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Originally appearing in Volume V26, Page 180 of the 1911 Encyclopedia Britannica.
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SIR JOSEPH WILSON SWAN (1828– ), English physicist and electrician, was born at Sunderland on the 31st of October 1828. After serving his apprenticeship with a chemist in his native town, he became first assistant and later partner in a firm of manufacturing chemists in Newcastle. Among its operations this firm included the manufacture of photographic plates, and thus Swan was led to one of the advances in photography with which his name is associated—the production of extremely rapid dry plates, which were the outcome of an original observation made by him on the effect of heat in increasing the sensitiveness of a gelatino-bromide of silver emulsion. In 1862 he patented the first commercially practicable process for carbon printing in photography. This depended on the fact that when gelatine is exposed to light in the presence of bichromate salts it is rendered insoluble and non-absorbent of water. Swan took a surface of gelatine, dusted over with lampblack and sensitized with bichromate of ammonium, and exposed it to light below a photographic negative; the result was to make the gelatine from the surface downwards insoluble to a depth depending on the intensity, and therefore- penetration, of the light which had reached it through the negative. In this operation the surface of the gelatine was also rendered insoluble, and it therefore became necessary to get at its back in order to be able to wash away the portions that still remained soluble; this was effected by cementing the insoluble surface to a fresh sheet of paper by means of indiarubber solution, and then detaching the original support. It thus became possible to reach the soluble portions with water and to obtain a representation of the picture, though reversed as to right and left, in relief on the pigmented gelatine. This process has been simplified and improved by subsequent workers, but in its essential features it forms the basis of some of the methods of photographic reproduction most widely used at the present day. But Swan's name deserves remembrance even more in connexion with the invention of the incandescent electric lamp than with improvements in photographic technique. He was one of the first to undertake the production of an electric lamp in which the light should be produced by the passage of an electric current through a carbon filament, and he was almost certainly far ahead, in point of time, of any other worker in the same field in realizing the conditions to be met and the difficulties to be overcome. So far back as 186o he constructed an electric lamp with a carbon filament, which was formed by, packing pieces of paper or card with charcoal powder in a crucible and subjecting the whole to a high temperature. The carbonized paper thus obtained he mounted in the form of a fine strip in a vacuous glass vessel and connected it with a battery of Grove's cells, which though not strong enough to raise it to complete incandescence, were sufficient to make it red-het. This was substantially the method adopted by Edison nearly twenty years later, after various fruitless efforts to make a practical lamp with a filament of platinum or a platinum alloy had convinced him of the unsuitability of that metal for the purpose—a conclusion which Swan had reasoned out for himself many years before. By the time Edison had hit upon the idea of carbonizing paper or bamboo by heat to form the filament, Swan had devised the further improvement of using cotton thread " parchmentized " by the action of sulphuric acid, and it was by the aid of such carbon filaments that on the 2oth of October 188o he gave at Newcastle the first public exhibition and literature. Scientifically it is usually known as Cygnus olor. Its large size, its spotless white plumage, its orange-red bill, surmounted by a black knob (technically the "berry ") larger in the male than in the female, its black legs and stately appearance on the water are familiar, either from figures innumerable or from direct observation, to almost every one. When left to itself its nest is a large mass of aquatic plants, often piled to the height of a couple of feet and possibly some six feet in diameter. In the midst of this is a hollow which contains the eggs, generally from five to nine in number, of a greyish-olive colour. The period of incubation is between five and six weeks, and the young when hatched are clothed in sooty-grey down, which is succeeded by feathers of sooty-brown. This suit is gradually replaced by white, but the young birds are more than a twelve-month old before they lose all trace of colouring and become wholly white. It was, however, noticed by Plot (N.H. Staffordshire, p. 228) more than 20o years ago that certain swans on the Trent had white cygnets; and it was subsequently observed of such birds that both parents and progeny had legs of a paler colour, while the young had not the " blue bill " of ordinary swans at the same age that has in some parts of the country given them a name, besides offering a few other minor differences. These, being examined by W. Yarrell led him to announce (Proc. Zool. Society, 1838, p. 19) the birds presenting them as forming a distinct species, C. immutabilis, to which the English name of " Polish " swan had already been attached by the London poulterers,) but which is now regarded merely as a variety, not in any way specially associated with Poland but possibly a dimorphic form. The whooper, whistling or wild swan2 of modern usage, Cygnus musicus, which was doubtless always a winter-visitant to Britain, though nearly as bulky and quite as purely white in its adult plumage, is at once recognizable from the species which has been half domesticated by its wholly different but equally graceful carriage, and its bill—which is black at the tip and lemon-yellow for a great part of its base. This entirely distinct species is a native of Iceland, eastern Lapland and northern Russia, whence it wanders southward in autumn, and the musical tones it utters (contrasting with the silence that has caused its relative to be often called the mute swan) have been celebrated from the time of Homer to our own. Otherwise in a general way there is little difference between the habits of the two, and very closely allied to the whooper is a much smaller species, with very well marked characteristics, known as Bewick's Swan, C. bewicki. This was first indicated as a variety of the last by P. S. Pallas, but its specific validity is now fully established. Apart from size, it may be externally distinguished from the whooper by the bill having only a small patch of yellow, which inclines to an orange rather than a lemon tint; while internally the difference of the vocal organs is well marked, and its cry, though melodious enough, is unlike. It has a more easterly home in the north than the whooper, but in winter not infrequently occurs in Britain. Both the species last mentioned have their representatives in North America, and in each case the transatlantic bird is considerably larger than that of the Old World. The first is the trumpeter-swan, C. buccinator, which has the bill wholly black, and the second the C. columbianus—greatly resembling Bewick's swan, but with the coloured patches on the bill of less extent and deepening almost into scarlet. South America produces two very distinct birds commonly regarded as swans, Cygnus melanocoryphus, the black-necked swan, and that which is called Coscoroba. This last, C. candida, which inhabits the southern extremity of the continent to Chile and the Argentine territory and visits the Falkland Islands, is the smallest species known—pure white in colour except the tip of its primaries, but having a red bill and red feet.3 The former, if not discovered by earlier navigators, was M. Gerbe, in his edition of Degland's Ornithologie Europeenne (ii. 477), makes the amusing mistake of attributing this name to the fourreurs (furriers) of London, and of reading it Cygne du pole (polar, and not Polish, swan)! 2 In some districts it is called by wild-fowlers " elk," which perhaps may be cognate with the Icelandic Alit and the Old German Elbs or Elps (cf. Gesner, Ornithologia, pp. 358, 359), though by modern Germans Etb-schwan seems to be used for the preceding species. 3 Dr Stejneger (Proc. U. S. Nat. Museum, 1882, pp. 177–179) has been at much pains to show that this is no swan at all, but merely a large Anatine form. Further research may prove that his views are well founded, and that this, with another very imperfectly known species, C. davidi, described by Swinhoe (Proc. Zool. Soc.,observed by Narbrough on the 2nd of August 1670 in the Strait of Magellan, as announced in 1694 in the first edition of his Voyage (p. 52). It was subsequently found on the Falkland Islands during the French settlement there in 1764–1765, as stated by Pernetty (Voyage, 2nd ed., ii. 26, 99), and was first technically described in 1782 by Molina (Saggio sulla star. nat. del Chile, pp. 234, 344). Its range seems to be much the same as that of the Coscoroba, except that it comes farther to the northward, to the coast of southern Brazil on the east, and perhaps into Bolivia on the west. It is a very handsome bird, of large size, with a bright red nasal knob, a black neck and the rest of its plumage pure white. It has been introduced into Europe, and breeds freely in confinement. A greater interest than attaches to the South American birds last mentioned is that which invests the black swan of Australia, Chenopis atrata. Considered for so many centuries to be an impossibility, the knowledge of its existence seems to have impressed (more perhaps than anything else) the popular mind with the notion of the extreme divergence—not to say the contrariety—of the organic products of that country. By a singular stroke of fortune we are able to name the precise day on which this unexpected discovery was made. The Dutch navigator Willem de Vlaming, visiting the west coast of Zuidland (Southland), sent two of his boats on the 6th of January 1697 to explore an estuary he had found. There their crews saw at first two and then more black swans, of which they caught four, taking two of them alive to Batavia; and Valentyn, who several years later recounted this voyage, gives in his work' a plate representing the ship, boats and birds, at the mouth of what is now known from this circumstance as Swan river, the most important stream of the thriving colony of West Australia, which has adopted this very bird as its armorial symbol. Valentyn, however, was not the first to publish this interesting discovery. News of it soon reached Amsterdam, and the burgomaster of that city, Witsen by name, himself a fellow of the Royal Society, lost no time in communicating the chief facts ascertained, and among them the finding of the black swans, to Martin Lister, by whom they were laid before that society in October 1698, and printed in its Philosophical Transactions, xx. 361. Subsequent voyagers, Cook and others, found that the range of the species extended over the greater part of Australia, in many districts of which it was abundant. It has since rapidly decreased in numbers, but is not likely soon to cease to exist as a wild bird, while its singular and ornamental appearance will probably preserve it as a modified captive in most civilized countries. The species scarcely needs description: the sooty black of its general plumage is relieved by the snowy white of its flight-feathers and its coral-like bill banded with ivory. The Cygninae admittedly form a well-defined group of the family Anatidae, and there is now no doubt as to its limits, except in the case of the Coscoroba above mentioned. This bird would seem to be, as is so often found in members of the South American fauna, a more generalized form, presenting several characteristics of the Anatinac, while the rest, even its black-necked compatriot and the almost wholly black swan of Australia, have a higher morphological rank. Excluding from consideration the little-known C. davidi, of the five or six species of the northern hemisphere four present the curious character, somewhat analogous to that found in certain cranes (q.v.), of the penetration of the sternum by the trachea nearly to the posterior end of the keel, whence it returns forward and upward again to revert and enter the lungs; but in the two larger of these species, when adult, the loop of the trachea between the walls of the keel takes a vertical direction, while in the two smaller the bend is horizontal, thus affording an easy mode of recognizing the respective species of each. Fossil remains of more than one species of swan have been found. The most remarkable is C. fatconeri, which was nearly a third larger than the mute swan, and was described from a Maltese cave by W. K. Parker in the Zoological Society's Transactions, vi. 119-124, pl. 30. (A. N.)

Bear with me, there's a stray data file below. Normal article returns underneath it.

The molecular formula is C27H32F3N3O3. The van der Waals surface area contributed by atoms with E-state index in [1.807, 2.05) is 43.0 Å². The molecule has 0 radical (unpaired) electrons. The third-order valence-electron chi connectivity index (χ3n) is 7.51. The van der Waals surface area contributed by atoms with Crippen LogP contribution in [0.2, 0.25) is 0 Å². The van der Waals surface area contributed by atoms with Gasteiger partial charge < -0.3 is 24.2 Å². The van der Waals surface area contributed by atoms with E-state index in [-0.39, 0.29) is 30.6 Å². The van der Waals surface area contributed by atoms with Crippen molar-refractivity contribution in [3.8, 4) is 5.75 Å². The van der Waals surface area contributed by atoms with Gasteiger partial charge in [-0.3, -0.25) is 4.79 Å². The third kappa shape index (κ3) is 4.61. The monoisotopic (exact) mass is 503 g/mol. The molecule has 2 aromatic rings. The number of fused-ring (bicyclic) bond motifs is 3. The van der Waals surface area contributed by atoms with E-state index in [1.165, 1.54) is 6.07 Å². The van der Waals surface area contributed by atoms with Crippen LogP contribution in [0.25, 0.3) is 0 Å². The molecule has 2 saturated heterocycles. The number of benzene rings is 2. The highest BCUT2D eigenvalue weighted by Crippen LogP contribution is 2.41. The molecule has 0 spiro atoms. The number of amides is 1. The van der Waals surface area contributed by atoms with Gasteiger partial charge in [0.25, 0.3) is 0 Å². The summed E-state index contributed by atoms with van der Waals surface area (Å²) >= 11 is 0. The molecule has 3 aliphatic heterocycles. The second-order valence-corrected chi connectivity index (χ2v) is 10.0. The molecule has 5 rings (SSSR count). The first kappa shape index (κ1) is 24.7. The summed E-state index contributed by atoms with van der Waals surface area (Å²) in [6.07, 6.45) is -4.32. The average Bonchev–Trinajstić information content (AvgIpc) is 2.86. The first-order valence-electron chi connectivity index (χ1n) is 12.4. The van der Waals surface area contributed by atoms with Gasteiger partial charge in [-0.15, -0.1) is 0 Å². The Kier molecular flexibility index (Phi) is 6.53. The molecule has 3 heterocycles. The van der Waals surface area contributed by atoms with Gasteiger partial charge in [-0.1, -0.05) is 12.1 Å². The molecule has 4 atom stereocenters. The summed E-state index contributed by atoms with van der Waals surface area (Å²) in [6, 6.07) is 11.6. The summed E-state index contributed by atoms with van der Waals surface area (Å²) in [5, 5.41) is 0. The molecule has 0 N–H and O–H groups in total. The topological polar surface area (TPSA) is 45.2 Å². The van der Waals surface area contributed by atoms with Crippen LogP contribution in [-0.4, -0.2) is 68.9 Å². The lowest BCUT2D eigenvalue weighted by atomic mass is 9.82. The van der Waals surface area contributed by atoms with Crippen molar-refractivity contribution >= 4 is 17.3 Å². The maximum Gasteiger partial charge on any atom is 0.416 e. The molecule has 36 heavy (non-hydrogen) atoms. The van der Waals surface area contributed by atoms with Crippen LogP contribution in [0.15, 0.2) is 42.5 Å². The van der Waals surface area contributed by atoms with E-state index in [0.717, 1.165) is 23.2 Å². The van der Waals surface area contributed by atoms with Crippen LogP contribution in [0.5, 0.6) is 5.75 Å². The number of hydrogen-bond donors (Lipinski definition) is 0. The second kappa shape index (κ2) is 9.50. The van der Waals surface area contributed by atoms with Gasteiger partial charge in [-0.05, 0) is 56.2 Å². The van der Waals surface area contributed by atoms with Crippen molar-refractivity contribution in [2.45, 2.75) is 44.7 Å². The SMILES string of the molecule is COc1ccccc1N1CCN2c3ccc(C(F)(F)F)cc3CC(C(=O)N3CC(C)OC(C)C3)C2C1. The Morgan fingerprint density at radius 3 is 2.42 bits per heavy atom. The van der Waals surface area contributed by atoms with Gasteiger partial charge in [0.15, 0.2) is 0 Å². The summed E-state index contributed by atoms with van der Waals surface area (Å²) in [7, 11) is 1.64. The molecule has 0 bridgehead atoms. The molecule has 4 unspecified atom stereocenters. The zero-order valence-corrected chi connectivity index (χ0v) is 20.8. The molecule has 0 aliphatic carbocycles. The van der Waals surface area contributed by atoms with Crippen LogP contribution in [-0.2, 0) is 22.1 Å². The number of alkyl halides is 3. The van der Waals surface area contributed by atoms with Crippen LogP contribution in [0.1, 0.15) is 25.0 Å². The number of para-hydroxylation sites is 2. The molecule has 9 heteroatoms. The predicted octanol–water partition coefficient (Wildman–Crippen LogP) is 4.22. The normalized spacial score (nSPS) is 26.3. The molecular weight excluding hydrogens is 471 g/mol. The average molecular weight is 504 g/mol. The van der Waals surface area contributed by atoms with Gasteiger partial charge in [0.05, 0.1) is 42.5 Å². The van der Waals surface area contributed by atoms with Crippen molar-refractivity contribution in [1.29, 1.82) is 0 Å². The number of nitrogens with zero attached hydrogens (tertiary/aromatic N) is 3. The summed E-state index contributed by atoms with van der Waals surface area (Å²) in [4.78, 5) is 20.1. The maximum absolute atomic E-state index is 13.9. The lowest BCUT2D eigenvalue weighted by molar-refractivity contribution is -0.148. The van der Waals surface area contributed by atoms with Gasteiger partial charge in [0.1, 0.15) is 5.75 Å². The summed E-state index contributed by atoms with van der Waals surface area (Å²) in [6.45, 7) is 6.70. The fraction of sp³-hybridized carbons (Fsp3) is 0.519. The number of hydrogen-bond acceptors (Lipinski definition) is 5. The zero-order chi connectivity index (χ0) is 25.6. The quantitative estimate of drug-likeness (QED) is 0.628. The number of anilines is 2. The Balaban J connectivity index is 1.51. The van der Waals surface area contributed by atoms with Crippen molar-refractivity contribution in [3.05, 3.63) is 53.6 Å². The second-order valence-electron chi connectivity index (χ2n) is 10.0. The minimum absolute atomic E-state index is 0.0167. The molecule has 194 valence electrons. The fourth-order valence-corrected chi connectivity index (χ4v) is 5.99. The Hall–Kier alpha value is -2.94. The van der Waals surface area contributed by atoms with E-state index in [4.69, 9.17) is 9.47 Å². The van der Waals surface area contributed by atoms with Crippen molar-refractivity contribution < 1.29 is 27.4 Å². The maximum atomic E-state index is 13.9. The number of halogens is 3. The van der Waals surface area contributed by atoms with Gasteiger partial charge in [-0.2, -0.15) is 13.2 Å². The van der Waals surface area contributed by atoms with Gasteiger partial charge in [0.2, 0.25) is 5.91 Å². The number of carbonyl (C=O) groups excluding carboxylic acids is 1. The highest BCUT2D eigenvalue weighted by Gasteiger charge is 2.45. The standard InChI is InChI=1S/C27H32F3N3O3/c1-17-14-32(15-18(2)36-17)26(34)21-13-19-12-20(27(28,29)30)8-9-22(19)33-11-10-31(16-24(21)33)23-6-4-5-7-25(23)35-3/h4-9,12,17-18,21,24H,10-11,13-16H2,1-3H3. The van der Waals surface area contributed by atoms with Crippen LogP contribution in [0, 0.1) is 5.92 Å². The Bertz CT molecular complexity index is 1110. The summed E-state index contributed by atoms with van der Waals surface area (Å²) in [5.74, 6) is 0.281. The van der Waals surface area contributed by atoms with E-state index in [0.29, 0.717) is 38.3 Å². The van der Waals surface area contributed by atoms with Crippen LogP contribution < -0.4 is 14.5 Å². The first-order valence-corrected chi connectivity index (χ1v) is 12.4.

End of Article: SIR JOSEPH WILSON SWAN (1828– )